Why 1054? Dating the Schism for the Church of Constantinople

To the best of my knowledge, no serious historian or theologian working over the last century has been willing to date a definitive schism between the current Catholic and Eastern Orthodox churches to the year 1054. This raises some obvious questions: what marks a schism in the first place? When did such a division occur between these two ecclesial bodies? And the topic partially addressed in this blog post: how did the year 1054 rise to such prominence that it appears in virtually every high school-level world history textbook in the present day?

It might be helpful to clarify what happened during the Latin legation to Constantinople in 1054. After a mutually unsatisfactory meeting and some debates over issues of liturgical and church disciplinary practice, the Latin legates excommunicated the patriarch of Constantinople, Michael Keroularios, but the expressly excluded the Eastern Roman emperor at the time, Constantine X Monomachos, as well as the city in general, from this breach in communion [1]. Patriarch Michael responded by convening a council to excommunicate the legates personally, but he took great pains to avoid condemning the bishop of Rome, on the grounds that the legates were imposters who hadn’t been sent by the pope at all. Still less was the whole of the Latin Church implicated in the Greek conciliar statement. It is abundantly clear from the surviving documents that no general division between the eastern and western halves of Chalcedonian Christianity was intended in the exchange of the excommunications, and there is no evidence from the time of the event itself that any such division was achieved.

This is confirmed by sources and events in the years immediately following 1054. In the immediate aftermath, Patriarch Michael Keroularios dispatched letters to the other eastern patriarchs complaining about the legates and about Latin liturgical and ritual practices, but he does so without any notion of a break in communion with the whole of western Christianity.  The encomium of Michael Psellos for Keroularios, who died in 1059, praises the late Patriarch’s resistance to the legates. Psellos, ever philosophically-minded, focused on the question of the filioque, which was, in fact, one of the issues least discussed by the respective parties in 1054 itself (rather, they were concerned with whether bread for the Eucharist should be leavened, whether priests could be married, etc.). While admitting that Old and New Rome were in disagreement, and that the Roman position was “impious,” there is again no indication of a formal split in communion [2]. In another example a few years later, this time primarily from Latin sources concerning the great pilgrimage of Gunther of Bamberg, we are told that the Greeks were excessively proud in their dealings with the pilgrims (not an uncommon complaint), but not that they considered each other to be heretics or schismatics [3].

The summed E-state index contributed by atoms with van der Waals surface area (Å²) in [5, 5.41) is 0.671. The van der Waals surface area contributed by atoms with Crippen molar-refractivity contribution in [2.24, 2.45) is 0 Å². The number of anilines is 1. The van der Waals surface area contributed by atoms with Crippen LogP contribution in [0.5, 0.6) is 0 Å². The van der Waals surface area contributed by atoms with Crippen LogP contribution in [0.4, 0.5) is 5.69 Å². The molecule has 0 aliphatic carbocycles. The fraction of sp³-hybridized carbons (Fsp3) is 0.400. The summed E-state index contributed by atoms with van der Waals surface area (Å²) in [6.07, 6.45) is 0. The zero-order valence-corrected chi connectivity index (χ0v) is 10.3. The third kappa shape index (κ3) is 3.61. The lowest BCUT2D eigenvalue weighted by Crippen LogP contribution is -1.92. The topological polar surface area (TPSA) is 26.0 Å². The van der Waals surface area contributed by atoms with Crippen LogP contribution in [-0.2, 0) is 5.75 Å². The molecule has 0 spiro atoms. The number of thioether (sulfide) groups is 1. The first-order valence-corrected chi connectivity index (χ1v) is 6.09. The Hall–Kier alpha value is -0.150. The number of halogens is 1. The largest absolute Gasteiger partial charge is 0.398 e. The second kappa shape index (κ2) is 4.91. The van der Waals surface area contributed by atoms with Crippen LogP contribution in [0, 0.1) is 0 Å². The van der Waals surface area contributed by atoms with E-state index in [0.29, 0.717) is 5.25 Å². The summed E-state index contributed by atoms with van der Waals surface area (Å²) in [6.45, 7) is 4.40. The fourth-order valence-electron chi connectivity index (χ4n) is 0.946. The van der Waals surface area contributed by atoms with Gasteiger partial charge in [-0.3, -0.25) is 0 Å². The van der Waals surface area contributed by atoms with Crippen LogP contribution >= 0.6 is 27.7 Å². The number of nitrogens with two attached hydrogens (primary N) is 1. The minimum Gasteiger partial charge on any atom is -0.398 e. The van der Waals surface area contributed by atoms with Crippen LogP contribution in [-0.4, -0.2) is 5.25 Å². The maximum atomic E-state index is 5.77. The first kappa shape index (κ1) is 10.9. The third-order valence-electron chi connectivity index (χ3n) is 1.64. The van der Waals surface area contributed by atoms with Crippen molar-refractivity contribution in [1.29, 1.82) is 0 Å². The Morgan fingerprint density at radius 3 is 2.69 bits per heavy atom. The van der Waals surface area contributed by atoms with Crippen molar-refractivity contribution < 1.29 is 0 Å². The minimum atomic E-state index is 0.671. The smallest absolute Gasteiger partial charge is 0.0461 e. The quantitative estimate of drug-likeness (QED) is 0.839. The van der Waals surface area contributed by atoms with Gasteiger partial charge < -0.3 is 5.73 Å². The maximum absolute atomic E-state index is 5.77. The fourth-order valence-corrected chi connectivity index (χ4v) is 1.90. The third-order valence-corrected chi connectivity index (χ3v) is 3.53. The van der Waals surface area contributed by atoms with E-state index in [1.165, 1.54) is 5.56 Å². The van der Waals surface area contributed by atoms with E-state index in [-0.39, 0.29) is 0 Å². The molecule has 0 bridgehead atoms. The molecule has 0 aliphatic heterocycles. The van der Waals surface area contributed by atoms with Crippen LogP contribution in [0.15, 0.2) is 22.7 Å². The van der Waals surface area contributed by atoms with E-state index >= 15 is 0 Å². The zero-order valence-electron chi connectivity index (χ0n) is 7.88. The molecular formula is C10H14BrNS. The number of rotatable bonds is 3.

Michael Keroularios
Enthronement of Michael Kerularios, from the Madrid Skylitzes, Biblioteca Nacional de España, fol. 225r
Unknown, 13th-century author, Public domain, via Wikimedia Commons

So, then, why the significance of this date? If not in the first-hand accounts, was any significance ascribed to the year 1054 in the works of later theologians and polemicists? I am preceded in this examination by an especially helpful article by Tia Kolbaba, a Byzantinist working at Rutgers, who examined twelfth-century sources with the expectation that the increased political tension between the Latin kingdoms and the Eastern Empire would evoke the historical example of Michael Keroularios in the theological literature [4]. Her conclusion is surprising: she was able to find no firmly-datable sources that considered the role of Michael Keroularios in the schism at all, and only a handful of short texts plausibly belonging to the twelfth century that mention him in passing. In the latter group, there is an interpolation in the history of Scylitzes, a single text in Vat. grec. 2198, a paragraph attributed to a certain Nicetas the Chartophylax, and a handful of anonymous texts collected by Hergenröther. This last item, edited under the collective title “Opuscula de origine schismatis,” is the most substantial of these, and even these short texts mention the role of Keroularios in conflicting terms and only in passing, at the end of rather confused accounts about the supposed errors of the Church of Rome [5].